‘But you aren’t cooperating with me. There is plenty that people like you who bond with the masses for the district’s sake can do.’


‘True, but not in the way you think, Sir. Please don’t feel bad. Let me be honest with you. Are you a bureaucrat? A revolutionary? You delude yourself that you can be both. Your brother-in-law, Jayan shares the same delusion. Why can’t you get what a petty politician like me can understand? It looks like you are trying hard to justify your salary. Tell me, why did you join the Administrative Service?’


‘Your kind of politics won’t resolve the problem either.’


‘But I don’t make a mishmash of a clean conduct, a hefty salary, and revolutionary thoughts. The forces that stand still will move due to people like me. Why doesn’t it occur to you that I could have a vision too?’


‘Burn the house to keep the body warm! This appears to be your logic.’


‘It’s better to set fire to houses like mine.’


Satisha tried to change the subject, ‘I didn’t know you had close ties to our village, Mr Bhimoji. How did you get here from there?’


‘By stealth. I fled to Bombay first. I worked at all kinds of jobs there: a pimp, a waiter, a taxi driver, and, in the end, a cashier at a hotel. I earned the hotel owner’s trust. He was crazy about girls. Since I knew something about pimping, some money from the cashbox found its way to my pocket daily. I studied in an evening school. I finished college too. By this time, my father, Narasinga Rao, who made a serge suit for your father, had taken to drink and declared himself a pauper. Since I had made some money, I went back to my village. I married my maternal uncle’s daughter. I passed law, worked with coolie-labour organisations, and eventually reached this town. My wife sews clothes. Life goes on somehow.’


There was a commotion outside. The children were pushing the door. ‘Bhimanna, Bhimanna, open the door….’ Bhimoji was furious, ‘Bastards! Gangadhara Swamy’s paayasa has made them arrogant.’ He opened the door. Everyone from the street seemed to have gathered outside. Those seeking to submit petitions through Bhimoji jostled each other and tried to grab Satisha’s attention. ‘A peon’s job for my son.’ ‘The street doesn’t have proper water supply.’ ‘The Muzrai department must sanction new wheels for Kalamma’s chariot.’ The clamour increased. Bhimoji pushed the crowd back. ‘Hand me your petitions. I’ll speak with the saheb later,’ he said, pushing the people down the steps. The crowd was bigger than his outstretched arms could manage; breaking free from either side, it surrounded Satisha who stood inside the house. A group of young men, who were in the majority, entreated him with folded hands to help them get funds to buy new wheels for Kalamma’s chariot.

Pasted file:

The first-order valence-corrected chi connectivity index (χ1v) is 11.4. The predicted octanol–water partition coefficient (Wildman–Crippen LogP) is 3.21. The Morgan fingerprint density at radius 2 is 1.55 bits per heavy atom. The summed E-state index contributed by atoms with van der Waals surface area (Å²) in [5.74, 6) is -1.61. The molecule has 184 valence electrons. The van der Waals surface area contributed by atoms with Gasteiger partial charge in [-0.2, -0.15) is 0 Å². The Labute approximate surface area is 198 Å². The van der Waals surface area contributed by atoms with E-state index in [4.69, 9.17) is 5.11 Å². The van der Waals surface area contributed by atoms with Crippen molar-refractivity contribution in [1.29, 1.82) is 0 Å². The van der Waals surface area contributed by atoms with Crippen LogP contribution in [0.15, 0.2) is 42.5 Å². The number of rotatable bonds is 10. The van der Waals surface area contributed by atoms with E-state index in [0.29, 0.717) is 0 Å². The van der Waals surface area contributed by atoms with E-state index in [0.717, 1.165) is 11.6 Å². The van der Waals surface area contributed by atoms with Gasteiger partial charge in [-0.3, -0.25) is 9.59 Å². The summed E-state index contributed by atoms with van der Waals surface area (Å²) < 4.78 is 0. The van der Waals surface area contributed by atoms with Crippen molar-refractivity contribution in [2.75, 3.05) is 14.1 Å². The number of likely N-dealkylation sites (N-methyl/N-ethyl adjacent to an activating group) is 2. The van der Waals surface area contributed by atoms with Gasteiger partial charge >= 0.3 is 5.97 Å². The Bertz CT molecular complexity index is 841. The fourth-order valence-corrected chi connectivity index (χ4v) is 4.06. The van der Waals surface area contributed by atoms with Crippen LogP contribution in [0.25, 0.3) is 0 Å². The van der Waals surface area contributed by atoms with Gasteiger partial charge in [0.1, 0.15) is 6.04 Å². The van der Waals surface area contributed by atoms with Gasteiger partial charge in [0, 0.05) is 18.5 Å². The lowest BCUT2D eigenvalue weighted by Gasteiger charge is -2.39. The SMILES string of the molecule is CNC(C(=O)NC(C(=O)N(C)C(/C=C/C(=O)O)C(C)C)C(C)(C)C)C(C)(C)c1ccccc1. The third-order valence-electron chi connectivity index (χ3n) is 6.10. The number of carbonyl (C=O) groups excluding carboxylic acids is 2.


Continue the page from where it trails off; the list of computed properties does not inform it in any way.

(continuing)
Satisha had never seen so many children together: they were inside the house and around the car outside. While he tried to listen patiently to the youth who argued that the rains had failed because Kalamma’s damaged chariot was not used the previous year, his car horn went off. A child shrieked alongside. Bhimoji rushed out followed by the crowd. Standing beside the car, he cried, ‘Get down! Get down! You have eaten too much!’


The children could not have opened the car door to get inside. Satisha guessed that they had entered the car through the window he had forgotten to roll up. As the car horn continued to blow, people from the other streets also rushed over. The only way to silence the horn, which sounded like a fire engine’s alarm, was to bring the children out of the car. The sight of their anxious mothers made them cry loudly. The children forced their heads out of the window and made an even bigger racket when they could not draw them back inside the car. Bhimoji chased the mothers into the distance and tugged at a couple of tiny legs. Not only did his efforts fail because a couple of other children were trying to make their way out, he also worsened the situation inside the car. Satisha peered through the windshield. Struggling and climbing on top of one another, the children were crammed inside. Bhimoji pulled the legs of a child who firmly held another child’s buttocks that were pressed against the horn on the steering wheel. Climbing on one another, crying, scratching, and tugging at each other’s hair, the children had piled on the back seat, the front seat and the floor, and against the windshield. The women who had surrounded the car shouted ‘Come out, come out!’ and caused more confusion. The mother of another child arrived and, fearing the vehicle would start moving, cried, ‘Hold the car!’ The women at the front and back of the car held it firmly to prevent it from moving and alarmed the children even more. Meanwhile, the two daring children who had climbed into the car first got out quietly and fled.